When I graduated from high school, my father gave me 3,000 Deutsche Marks and told me to leave out of the front door of the house and return at the back door, taking the long way around. As naïve as it sounds, I started my “walkabout” in the United States by sticking my thumb in the air outside the arrivals terminal of New York City’s JFK airport and eventually hitchhiked my way across the country.

I ended up finding a more permanent home in San Francisco, where I’ve spent nearly four decades working in environmental conservation and natural resource management. That is, until last month, when I made one more long-distance move—this time to settle in Washington, D.C., and begin making some waves at an organization I’ve long admired.

Today is my first day at the helm, and I’m inspired and honored to be leading efforts to tackle the ocean’s biggest challenges. Ocean Conservancy had a banner year in 2012, and I hope to learn from those victories and build on them.

Last year, Ocean Conservancy helped protect polar bears, seals and walruses by pushing for a timeout on oil and gas activity in the Arctic. We completed the nation’s first statewide network of marine parks in California, and helped pass the RESTORE Act, which will direct much-needed funds toward restoring the marshes, fisheries and habitats of the Gulf of Mexico.

As always, Ocean Conservancy mobilized volunteers all over the world to clean debris from beaches and waterways during the International Coastal Cleanup. But in 2012, we did even more in our work toward trash free seas, including the launch of a mobile app, Rippl™, to help consumers make wise choices to reduce their impact on the ocean.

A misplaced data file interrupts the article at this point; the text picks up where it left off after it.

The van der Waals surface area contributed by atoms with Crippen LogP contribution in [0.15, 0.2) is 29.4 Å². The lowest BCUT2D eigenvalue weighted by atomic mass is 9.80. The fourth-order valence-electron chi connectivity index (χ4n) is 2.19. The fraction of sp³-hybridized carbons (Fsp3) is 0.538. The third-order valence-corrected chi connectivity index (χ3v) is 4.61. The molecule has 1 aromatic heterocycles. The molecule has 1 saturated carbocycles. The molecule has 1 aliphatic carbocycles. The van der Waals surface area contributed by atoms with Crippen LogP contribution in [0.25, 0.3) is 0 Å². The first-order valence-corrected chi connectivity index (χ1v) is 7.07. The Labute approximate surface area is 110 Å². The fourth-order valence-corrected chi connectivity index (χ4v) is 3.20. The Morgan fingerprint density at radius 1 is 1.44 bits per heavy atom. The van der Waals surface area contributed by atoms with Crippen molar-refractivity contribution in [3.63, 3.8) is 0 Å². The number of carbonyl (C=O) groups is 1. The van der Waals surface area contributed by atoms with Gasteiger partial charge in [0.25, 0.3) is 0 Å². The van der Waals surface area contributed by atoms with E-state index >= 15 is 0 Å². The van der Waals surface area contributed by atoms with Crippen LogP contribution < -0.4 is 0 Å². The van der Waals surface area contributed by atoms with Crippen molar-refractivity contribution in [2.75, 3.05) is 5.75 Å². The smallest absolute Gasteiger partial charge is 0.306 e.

In the last year and over the last four decades, Ocean Conservancy has made great strides in finding solutions to problems that face the ocean. But our work is far from over.

We must continue to protect and restore ecosystems in the Arctic, the Gulf of Mexico and along the Pacific Coast; promote productive and sustainable fisheries; fight for trash free seas; ensure comprehensive ocean planning; and begin critical work to address increasing acidity levels in the ocean. This is a world-class platform for growth.

The ocean is at the very center of the central challenge of our time: how to meet the enormous resource demands of a rapidly growing global population without destroying the natural systems that sustain us. In every aspect of this challenge—food, energy, climate and protection of our natural resources—our ability to manage our impacts on the ocean will make the crucial difference in sustaining the resources that we need to survive.

Ocean Conservancy should be at the very center of these issues. We cannot afford to stand still as threats to our ocean increase and the window to preserve the functionality, resiliency and vitality of the ocean closes.

As CEO, I pledge to redouble Ocean Conservancy’s efforts to foster new ideas and embrace an invigorated spirit to tackle the ocean’s biggest challenges with science-based solutions.

I am fortunate to be working with such a great team of colleagues, partners and friends worldwide to help shape a sustainable ocean future. I am confident that together we will continue our legacy of success for years to come.

I invite you to join me in this commitment to fight for a healthy, thriving ocean. I plan on making some waves. How about you?

 

]]>
http://blog.oceanconservancy.org/2013/02/04/making-waves-as-ocean-conservancys-new-president-and-ceo/feed/ 0